Let’s Get Serious About Obesity

2018-05-30

Author: Dr. Clarissa Noureddine, DVM, MS, MS

As we wrap up our Paws to Protect topic of Nutrition this month, let’s tackle a subject that is one of the most common nutritional concerns we encounter in the veterinary clinic: Obesity.
Now, before you decide your pet’s weight is perfectly fine, or that you don’t even want to hear about the fact that your pet might be overweight, think about the following statement. Obesity is a dangerous condition for pets. Dangerous? Yes, dangerous. It can cause your pet to have a reduced life expectancy. It can contribute and/or lead to numerous health conditions and problems in your pet (e.g. Type 2 Diabetes, hypertension, kidney disease, arthritis, inflammation, etc.). Furthermore, think about how obesity can affect your pet’s quality of life on a daily basis (tiredness, increased breathing efforts, slow to get around, unable to run and play or take long walks, and the list goes on).
As pet owners, we control what our pets eat. One of the most important decisions you will make for your pet each and every day will be what you feed him or her. Yes, diet type and quality are important. But so is the amount of food your pet receives (and this includes treats)!
So, are you curious about where your pet might fall on the weight spectrum? There are a few tools you and your veterinarian can use to evaluate this question.

  1. What is your pet’s weight? The number alone is not enough to determine ideal weight, but it can tell you whether the weight has gone up or down lately, as well as how the weight might compare to the typical weight of other dogs or cats of the same breed.
  2. What is your pet’s body condition score? The body condition scoring system is an objective method that veterinarian’s can use to put a score to the amount of fat and muscling. This number helps in understanding where a patient falls on the weight spectrum. Curious about where your pet might fall in the scoring system? Give it a try using Purina’s Body Condition Score tool for dogs and cats.
  3. What are your pet’s body measurements? Measurements can further clarify the extensiveness of obesity.
  4. How many calories is your pet eating each day? Most pet owners pay attention to food quantity recommendations from the food manufacturer, not the number of calories. But you can easily determine calories by looking at the bag to see how many calories are in a cup (or can) of food. You can see average daily caloric needs for dogs and cats here. It is critical to keep in mind that daily calorie amounts are not the same for all pets. Caloric needs will vary depending on things such as life stage, the presence of other medical conditions, the amount of daily exercise, and whether or not the patient needs to lose weight. The amount of food the manufacturer recommends may or may not be the right amount for your individual pet. Your pet’s veterinarian can take all these things into consideration to decide on the best target daily caloric intake for your pet.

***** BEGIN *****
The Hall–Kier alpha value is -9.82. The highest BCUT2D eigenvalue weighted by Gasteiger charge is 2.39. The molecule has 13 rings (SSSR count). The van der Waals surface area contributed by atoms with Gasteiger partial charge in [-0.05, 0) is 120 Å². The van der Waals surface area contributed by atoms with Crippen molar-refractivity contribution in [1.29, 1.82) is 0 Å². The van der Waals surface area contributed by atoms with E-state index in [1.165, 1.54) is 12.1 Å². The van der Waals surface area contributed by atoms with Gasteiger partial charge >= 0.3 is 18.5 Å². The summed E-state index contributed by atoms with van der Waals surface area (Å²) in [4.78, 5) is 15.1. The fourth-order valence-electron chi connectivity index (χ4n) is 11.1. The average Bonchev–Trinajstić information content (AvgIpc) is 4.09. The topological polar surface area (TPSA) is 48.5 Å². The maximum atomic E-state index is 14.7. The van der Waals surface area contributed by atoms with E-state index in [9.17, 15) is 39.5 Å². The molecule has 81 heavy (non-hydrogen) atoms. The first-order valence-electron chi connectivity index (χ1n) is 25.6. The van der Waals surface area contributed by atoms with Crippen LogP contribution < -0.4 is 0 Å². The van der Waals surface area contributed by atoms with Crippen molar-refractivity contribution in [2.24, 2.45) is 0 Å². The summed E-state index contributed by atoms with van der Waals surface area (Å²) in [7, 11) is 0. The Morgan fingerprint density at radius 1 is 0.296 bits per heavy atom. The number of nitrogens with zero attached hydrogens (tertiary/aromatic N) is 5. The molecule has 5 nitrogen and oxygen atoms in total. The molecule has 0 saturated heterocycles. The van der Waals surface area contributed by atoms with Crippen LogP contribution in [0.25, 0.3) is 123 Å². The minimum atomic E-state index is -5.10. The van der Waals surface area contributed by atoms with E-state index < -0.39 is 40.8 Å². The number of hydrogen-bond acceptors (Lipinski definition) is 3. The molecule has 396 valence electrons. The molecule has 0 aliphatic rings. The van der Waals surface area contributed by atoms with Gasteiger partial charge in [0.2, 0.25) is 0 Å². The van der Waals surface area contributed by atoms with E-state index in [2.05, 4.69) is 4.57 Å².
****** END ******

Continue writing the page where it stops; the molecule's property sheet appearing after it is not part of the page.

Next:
5. Does your pet exercise? A goal to strive for can be 30 minutes of activity per day for dogs, and three separate 5-minute play periods for cats. Of course, these recommendations would not necessarily apply to pets with medical concerns, young or senior pets, or breeds that may be predisposed to breathing problems if exercised too vigorously. Your veterinarian can help you create a fun and safe activity plan for your pet.

After working through all of this information, perhaps you and your veterinarian have concluded your pet is overweight or obese. What’s next? Commit to working with your veterinarian to get your pet to a healthy weight. This plan will likely include:

  • A gradual switch to a weight loss diet. There are many weight loss diet options available! You can learn more about Lawndale Veterinary Hospital’s Weight Loss Incentive Plan here.
  • Calorie management (including treat calories)
  • Exercise / activity plan
  • Regular weight checks
  • For some patients, blood work may be recommended to help rule out underlying medical conditions that might be contributing to excess body weight.

Remember to be patient! This process can and should take time. Pets must not lose weight too quickly as this can lead to serious medical problems. Dogs can generally lose about 1 to 3 percent of their body weight per month. Cats can generally lose about 0.5 to 2 percent of their body weight per month. Weight loss plans will therefore take months to even a year, depending on the patient and amount of weight loss needed.

Bottom line?

We have the power to give our pets a life of good nutrition and healthy weight maintenance. Lawndale Veterinary Hospital wants to work with you to help your pet attain (and maintain) a healthy weight. Your pet will certainly feel better at a healthy weight. Even more, you may help your pet avoid numerous health consequences down the road!

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